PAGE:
Dana Treat – Treat Yourself

Gnocchi 10 Years in the Making

Posted June 14, 2011

Gnocchi with Morel Mushrooms and Spring Peas
Inspired by Ethan Stowell
Serves 3-4

If morels aren’t available in your part of the world, shiitakes would be delicious instead.  I would use more of them, maybe closer to ¾ of  a pound and just slice them in half.  I would not have put oregano and mint together but it is a great combination.

For the gnocchi
2 large russet potatoes, scrubbed
Kosher salt
2 large egg yolks, at room temperature
½ cup all-purpose flour, plus more for dusting

For the dish
2 tbsp. unsalted butter
¼ lb. morel mushrooms, rinsed, ends trimmed, and sliced in half
¾ cup peas, fresh or frozen
2 tbsp. fresh mint, chopped
2 tbsp. fresh oregano, chopped
Kosher salt and freshly ground black pepper
Freshly grated Parmesan cheese
Olive oil, for garnish
Truffle salt, for garnish (optional)

Make the gnocchi
Preheat the oven to 400ºF.  Prick the potatoes all over with a sharp knife and sprinkle them generously with salt.  Place in the oven directly on the rack and bake until tender, about 1 hour.  Allow to cool slightly, just enough to handle.

Lay a sheet of parchment paper on a sheet pan.  Put the potatoes through a ricer, letting them fall onto the parchment and discarding the skins.  Spread the potatoes out on the parchment and allow them to rest until warm, but not hot enough to cook the eggs.  Gather up the parchment and dump the potatoes into medium-size bowl.

Add the egg yolks to the potatoes and stir to combine.  Sprinkle the flour over the top of the mixture and knead gently in the bowl until the egg and flour are distributed.  Turn the dough out onto a floured board and continue to knead, adding extra flour as necessary, until the dough is no longer sticky.

Divide the dough into quarters.  Very gently roll each quarter into a log about 1-inch in diameter (or smaller, if you like), then cut crosswise into 1-inch squares.  To create ridges, either use a gnocchi paddle or roll each square over the tines of a fork.  Move the squares cut corner to cut corner.  Allow each gnocchi to fall onto a well-floured sheet pan as you finish.  If you use a fork, invert the fork so that the tines point down.  Start at the tines nearest the handle, and roll the dumpling firmly but gently down the tines.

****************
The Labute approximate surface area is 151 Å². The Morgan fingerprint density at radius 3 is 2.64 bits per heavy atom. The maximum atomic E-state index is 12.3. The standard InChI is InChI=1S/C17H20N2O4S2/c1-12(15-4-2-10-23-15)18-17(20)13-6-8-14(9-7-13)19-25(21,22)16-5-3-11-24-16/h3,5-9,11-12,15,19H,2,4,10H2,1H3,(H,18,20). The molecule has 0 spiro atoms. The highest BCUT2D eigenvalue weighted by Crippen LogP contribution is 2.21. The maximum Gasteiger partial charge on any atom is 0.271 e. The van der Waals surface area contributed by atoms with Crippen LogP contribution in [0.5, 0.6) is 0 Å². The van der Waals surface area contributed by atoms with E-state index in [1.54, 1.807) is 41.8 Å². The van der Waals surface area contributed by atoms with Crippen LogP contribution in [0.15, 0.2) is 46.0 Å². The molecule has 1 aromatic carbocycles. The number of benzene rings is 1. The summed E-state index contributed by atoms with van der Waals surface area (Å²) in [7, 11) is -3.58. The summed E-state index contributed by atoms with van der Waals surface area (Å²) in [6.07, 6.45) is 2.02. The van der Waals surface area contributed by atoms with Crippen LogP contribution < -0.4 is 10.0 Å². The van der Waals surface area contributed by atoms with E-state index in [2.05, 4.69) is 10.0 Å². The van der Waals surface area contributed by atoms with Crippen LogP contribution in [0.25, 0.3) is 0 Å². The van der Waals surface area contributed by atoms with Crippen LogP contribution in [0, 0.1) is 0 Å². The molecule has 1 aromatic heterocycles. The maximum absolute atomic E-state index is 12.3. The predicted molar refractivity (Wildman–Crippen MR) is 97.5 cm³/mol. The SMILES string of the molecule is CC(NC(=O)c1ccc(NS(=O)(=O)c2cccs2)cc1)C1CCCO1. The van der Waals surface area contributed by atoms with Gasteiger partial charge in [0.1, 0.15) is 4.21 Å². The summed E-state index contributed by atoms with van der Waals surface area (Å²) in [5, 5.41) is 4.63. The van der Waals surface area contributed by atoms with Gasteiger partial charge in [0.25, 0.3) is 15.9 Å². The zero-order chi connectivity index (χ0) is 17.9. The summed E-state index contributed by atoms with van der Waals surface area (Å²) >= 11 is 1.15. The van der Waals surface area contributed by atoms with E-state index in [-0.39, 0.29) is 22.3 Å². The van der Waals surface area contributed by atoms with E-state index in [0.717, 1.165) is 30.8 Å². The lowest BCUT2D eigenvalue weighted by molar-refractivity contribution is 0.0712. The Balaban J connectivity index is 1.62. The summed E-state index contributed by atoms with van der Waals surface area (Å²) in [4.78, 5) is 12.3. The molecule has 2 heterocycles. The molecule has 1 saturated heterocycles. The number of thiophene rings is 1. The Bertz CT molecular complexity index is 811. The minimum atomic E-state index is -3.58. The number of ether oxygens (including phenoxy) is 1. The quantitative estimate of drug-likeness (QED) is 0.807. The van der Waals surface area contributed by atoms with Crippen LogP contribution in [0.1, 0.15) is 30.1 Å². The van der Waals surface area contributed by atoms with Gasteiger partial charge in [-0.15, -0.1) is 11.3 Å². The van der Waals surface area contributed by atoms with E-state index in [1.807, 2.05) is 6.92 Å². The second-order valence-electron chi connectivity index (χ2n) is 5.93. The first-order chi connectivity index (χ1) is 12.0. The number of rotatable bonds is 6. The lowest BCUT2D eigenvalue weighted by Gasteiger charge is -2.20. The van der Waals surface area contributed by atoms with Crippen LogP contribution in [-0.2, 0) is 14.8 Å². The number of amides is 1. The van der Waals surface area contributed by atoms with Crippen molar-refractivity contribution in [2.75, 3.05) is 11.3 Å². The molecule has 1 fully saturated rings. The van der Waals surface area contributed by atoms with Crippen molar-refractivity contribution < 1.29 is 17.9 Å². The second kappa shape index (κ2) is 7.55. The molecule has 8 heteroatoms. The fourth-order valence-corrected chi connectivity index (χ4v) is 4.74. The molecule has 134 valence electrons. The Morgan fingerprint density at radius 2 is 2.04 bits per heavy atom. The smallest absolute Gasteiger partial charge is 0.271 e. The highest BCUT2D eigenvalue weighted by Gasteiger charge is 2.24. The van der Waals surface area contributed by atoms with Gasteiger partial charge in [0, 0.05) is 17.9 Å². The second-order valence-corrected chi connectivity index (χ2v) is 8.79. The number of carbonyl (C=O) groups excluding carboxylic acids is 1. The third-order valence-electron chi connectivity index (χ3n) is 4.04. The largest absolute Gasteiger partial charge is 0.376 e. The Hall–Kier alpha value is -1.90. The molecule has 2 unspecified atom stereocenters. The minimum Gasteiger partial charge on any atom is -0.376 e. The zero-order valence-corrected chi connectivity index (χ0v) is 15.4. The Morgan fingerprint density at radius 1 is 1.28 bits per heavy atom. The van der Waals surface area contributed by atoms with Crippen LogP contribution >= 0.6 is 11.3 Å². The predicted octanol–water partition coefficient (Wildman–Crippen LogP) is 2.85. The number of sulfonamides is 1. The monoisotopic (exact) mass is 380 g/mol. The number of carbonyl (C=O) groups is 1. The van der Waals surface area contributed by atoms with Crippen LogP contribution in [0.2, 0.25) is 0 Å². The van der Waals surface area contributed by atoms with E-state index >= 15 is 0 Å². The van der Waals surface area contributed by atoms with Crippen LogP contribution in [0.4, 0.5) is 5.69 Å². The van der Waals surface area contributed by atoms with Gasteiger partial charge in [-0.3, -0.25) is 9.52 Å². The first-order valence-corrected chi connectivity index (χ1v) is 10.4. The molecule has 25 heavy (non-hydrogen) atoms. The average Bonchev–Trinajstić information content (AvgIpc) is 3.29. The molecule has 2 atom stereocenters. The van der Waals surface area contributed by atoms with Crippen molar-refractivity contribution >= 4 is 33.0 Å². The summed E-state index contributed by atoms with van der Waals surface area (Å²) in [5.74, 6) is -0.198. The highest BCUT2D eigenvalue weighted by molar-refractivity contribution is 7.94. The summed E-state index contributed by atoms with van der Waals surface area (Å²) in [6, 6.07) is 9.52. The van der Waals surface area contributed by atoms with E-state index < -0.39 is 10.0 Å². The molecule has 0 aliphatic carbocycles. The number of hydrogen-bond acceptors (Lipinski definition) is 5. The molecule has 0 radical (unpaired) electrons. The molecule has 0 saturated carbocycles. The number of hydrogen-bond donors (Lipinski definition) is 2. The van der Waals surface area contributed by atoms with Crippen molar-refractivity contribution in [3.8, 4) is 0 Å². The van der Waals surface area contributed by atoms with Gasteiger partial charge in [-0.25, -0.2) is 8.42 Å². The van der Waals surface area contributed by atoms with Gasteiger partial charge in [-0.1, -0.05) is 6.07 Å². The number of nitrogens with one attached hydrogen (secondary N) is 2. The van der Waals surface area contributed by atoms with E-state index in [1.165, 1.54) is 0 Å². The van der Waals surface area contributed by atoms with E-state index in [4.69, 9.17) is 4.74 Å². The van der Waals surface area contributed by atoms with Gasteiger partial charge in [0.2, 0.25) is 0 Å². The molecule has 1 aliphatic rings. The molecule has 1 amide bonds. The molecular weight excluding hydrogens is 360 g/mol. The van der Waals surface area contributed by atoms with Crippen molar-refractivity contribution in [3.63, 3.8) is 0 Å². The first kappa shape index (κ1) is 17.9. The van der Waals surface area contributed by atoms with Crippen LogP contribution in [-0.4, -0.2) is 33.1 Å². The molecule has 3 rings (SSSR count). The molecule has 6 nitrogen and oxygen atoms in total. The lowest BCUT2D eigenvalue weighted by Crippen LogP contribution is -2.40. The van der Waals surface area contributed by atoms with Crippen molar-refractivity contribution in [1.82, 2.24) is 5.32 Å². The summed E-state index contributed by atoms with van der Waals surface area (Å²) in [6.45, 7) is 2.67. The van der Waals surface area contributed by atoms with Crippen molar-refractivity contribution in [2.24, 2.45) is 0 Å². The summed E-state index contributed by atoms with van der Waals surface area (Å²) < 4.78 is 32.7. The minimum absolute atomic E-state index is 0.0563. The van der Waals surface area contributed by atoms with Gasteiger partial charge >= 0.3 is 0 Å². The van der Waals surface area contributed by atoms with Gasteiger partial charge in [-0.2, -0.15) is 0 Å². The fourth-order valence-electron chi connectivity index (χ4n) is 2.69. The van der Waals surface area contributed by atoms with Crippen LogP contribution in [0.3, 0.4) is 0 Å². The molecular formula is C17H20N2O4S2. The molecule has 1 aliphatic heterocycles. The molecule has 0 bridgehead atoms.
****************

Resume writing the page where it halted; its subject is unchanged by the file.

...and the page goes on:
You can hold the gnocchi on a sheet pan, as long as they are not touching, for a few hours.  Or, you can blanch them which allows you to hold them up to one day in the refrigerator.

To blanch, bring a pot of water to a boil.  Cook the gnocchi, 15 to 20 at a time, just until they float to the surface, 1 to 2 minutes.  Either add sauce and serve immediately or place on a well-oiled sheet pan and cover with plastic wrap.  (DT: After blanching I put mine in a greased plastic container and drizzled them with a bit of olive oil to make sure they didn’t stick together.)

Finish the dish
Bring a large pot of water to a boil.  Melt the butter in a large sauté pan.  Add the morels and sauté until tender and starting to turn brown, about 5 minutes.  Add the peas and fresh herbs and turn the heat to medium-low.  Season with kosher salt and pepper to taste.  Add the gnocchi to the boiling water and as they are ready, scoop them directly into the pan with the vegetables.  I made this dish fairly dry, but you can make it saucier by adding some white wine to the pan.

Garnish each portion with a sprinkling of Parmesan cheese, a drizzle of olive oil, and light pinch of truffle salt.

Article printed from Dana Treat – Treat Yourself: http://danatreat.com

URL to article: http://danatreat.com/2011/06/gnocchi-10-years-in-the-making/

Copyright © 2009-2014 Dana Treat. All rights reserved.